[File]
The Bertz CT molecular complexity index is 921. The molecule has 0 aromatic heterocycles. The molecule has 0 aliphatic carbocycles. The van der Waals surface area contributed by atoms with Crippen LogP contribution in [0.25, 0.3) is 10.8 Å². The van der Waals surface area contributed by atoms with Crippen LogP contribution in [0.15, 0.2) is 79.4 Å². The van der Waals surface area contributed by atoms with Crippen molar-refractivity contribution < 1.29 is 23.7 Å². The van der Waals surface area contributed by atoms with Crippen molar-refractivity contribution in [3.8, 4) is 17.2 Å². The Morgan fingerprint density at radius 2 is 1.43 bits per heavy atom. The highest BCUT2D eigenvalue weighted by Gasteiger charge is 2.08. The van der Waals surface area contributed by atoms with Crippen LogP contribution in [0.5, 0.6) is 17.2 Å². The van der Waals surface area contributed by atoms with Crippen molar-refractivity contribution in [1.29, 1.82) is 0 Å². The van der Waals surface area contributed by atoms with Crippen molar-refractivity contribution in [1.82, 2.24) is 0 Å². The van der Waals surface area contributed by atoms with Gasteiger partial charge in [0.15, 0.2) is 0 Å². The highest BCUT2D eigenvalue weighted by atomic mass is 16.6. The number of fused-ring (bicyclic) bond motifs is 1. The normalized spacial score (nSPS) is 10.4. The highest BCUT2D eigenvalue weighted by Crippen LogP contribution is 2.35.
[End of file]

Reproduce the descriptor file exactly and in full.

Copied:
The Bertz CT molecular complexity index is 921. The molecule has 0 aromatic heterocycles. The molecule has 0 aliphatic carbocycles. The van der Waals surface area contributed by atoms with Crippen LogP contribution in [0.25, 0.3) is 10.8 Å². The van der Waals surface area contributed by atoms with Crippen LogP contribution in [0.15, 0.2) is 79.4 Å². The van der Waals surface area contributed by atoms with Crippen molar-refractivity contribution < 1.29 is 23.7 Å². The van der Waals surface area contributed by atoms with Crippen molar-refractivity contribution in [3.8, 4) is 17.2 Å². The Morgan fingerprint density at radius 2 is 1.43 bits per heavy atom. The highest BCUT2D eigenvalue weighted by Gasteiger charge is 2.08. The van der Waals surface area contributed by atoms with Crippen LogP contribution in [0.5, 0.6) is 17.2 Å². The van der Waals surface area contributed by atoms with Crippen molar-refractivity contribution in [1.29, 1.82) is 0 Å². The van der Waals surface area contributed by atoms with Crippen molar-refractivity contribution in [1.82, 2.24) is 0 Å². The van der Waals surface area contributed by atoms with Gasteiger partial charge in [0.15, 0.2) is 0 Å². The highest BCUT2D eigenvalue weighted by atomic mass is 16.6. The number of fused-ring (bicyclic) bond motifs is 1. The normalized spacial score (nSPS) is 10.4. The highest BCUT2D eigenvalue weighted by Crippen LogP contribution is 2.35.